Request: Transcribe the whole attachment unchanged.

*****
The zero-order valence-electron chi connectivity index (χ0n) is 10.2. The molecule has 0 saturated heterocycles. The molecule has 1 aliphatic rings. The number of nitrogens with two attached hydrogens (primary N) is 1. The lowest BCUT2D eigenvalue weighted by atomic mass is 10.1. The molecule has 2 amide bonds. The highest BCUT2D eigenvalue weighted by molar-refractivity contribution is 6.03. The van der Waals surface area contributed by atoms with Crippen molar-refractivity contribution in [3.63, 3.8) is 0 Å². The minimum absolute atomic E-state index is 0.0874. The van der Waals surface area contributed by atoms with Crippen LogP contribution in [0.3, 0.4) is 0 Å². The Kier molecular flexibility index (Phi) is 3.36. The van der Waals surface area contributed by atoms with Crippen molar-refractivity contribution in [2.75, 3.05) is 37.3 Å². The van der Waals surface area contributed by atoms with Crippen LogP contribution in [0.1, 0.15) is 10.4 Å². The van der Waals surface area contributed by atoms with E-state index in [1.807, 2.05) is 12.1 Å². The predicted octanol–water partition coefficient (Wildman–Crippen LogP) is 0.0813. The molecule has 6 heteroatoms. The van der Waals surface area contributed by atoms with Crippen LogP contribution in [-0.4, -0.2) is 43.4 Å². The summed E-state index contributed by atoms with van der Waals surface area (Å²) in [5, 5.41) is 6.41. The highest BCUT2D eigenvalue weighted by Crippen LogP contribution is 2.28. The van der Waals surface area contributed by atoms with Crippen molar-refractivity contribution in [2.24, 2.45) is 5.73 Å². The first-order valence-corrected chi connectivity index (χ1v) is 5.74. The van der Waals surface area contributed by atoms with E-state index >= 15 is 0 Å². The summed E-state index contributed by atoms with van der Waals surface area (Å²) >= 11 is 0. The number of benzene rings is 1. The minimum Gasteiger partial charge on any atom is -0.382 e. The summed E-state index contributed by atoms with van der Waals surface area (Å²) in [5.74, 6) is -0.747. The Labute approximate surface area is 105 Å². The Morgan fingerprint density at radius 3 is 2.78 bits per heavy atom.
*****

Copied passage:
The zero-order valence-electron chi connectivity index (χ0n) is 10.2. The molecule has 0 saturated heterocycles. The molecule has 1 aliphatic rings. The number of nitrogens with two attached hydrogens (primary N) is 1. The lowest BCUT2D eigenvalue weighted by atomic mass is 10.1. The molecule has 2 amide bonds. The highest BCUT2D eigenvalue weighted by molar-refractivity contribution is 6.03. The van der Waals surface area contributed by atoms with Crippen molar-refractivity contribution in [3.63, 3.8) is 0 Å². The minimum absolute atomic E-state index is 0.0874. The van der Waals surface area contributed by atoms with Crippen LogP contribution in [0.3, 0.4) is 0 Å². The Kier molecular flexibility index (Phi) is 3.36. The van der Waals surface area contributed by atoms with Crippen molar-refractivity contribution in [2.75, 3.05) is 37.3 Å². The van der Waals surface area contributed by atoms with Crippen LogP contribution in [0.1, 0.15) is 10.4 Å². The van der Waals surface area contributed by atoms with E-state index in [1.807, 2.05) is 12.1 Å². The predicted octanol–water partition coefficient (Wildman–Crippen LogP) is 0.0813. The molecule has 6 heteroatoms. The van der Waals surface area contributed by atoms with Crippen LogP contribution in [-0.4, -0.2) is 43.4 Å². The summed E-state index contributed by atoms with van der Waals surface area (Å²) in [5, 5.41) is 6.41. The highest BCUT2D eigenvalue weighted by Crippen LogP contribution is 2.28. The van der Waals surface area contributed by atoms with Crippen molar-refractivity contribution in [2.24, 2.45) is 5.73 Å². The first-order valence-corrected chi connectivity index (χ1v) is 5.74. The van der Waals surface area contributed by atoms with E-state index >= 15 is 0 Å². The summed E-state index contributed by atoms with van der Waals surface area (Å²) >= 11 is 0. The number of benzene rings is 1. The minimum Gasteiger partial charge on any atom is -0.382 e. The summed E-state index contributed by atoms with van der Waals surface area (Å²) in [5.74, 6) is -0.747. The Labute approximate surface area is 105 Å². The Morgan fingerprint density at radius 3 is 2.78 bits per heavy atom.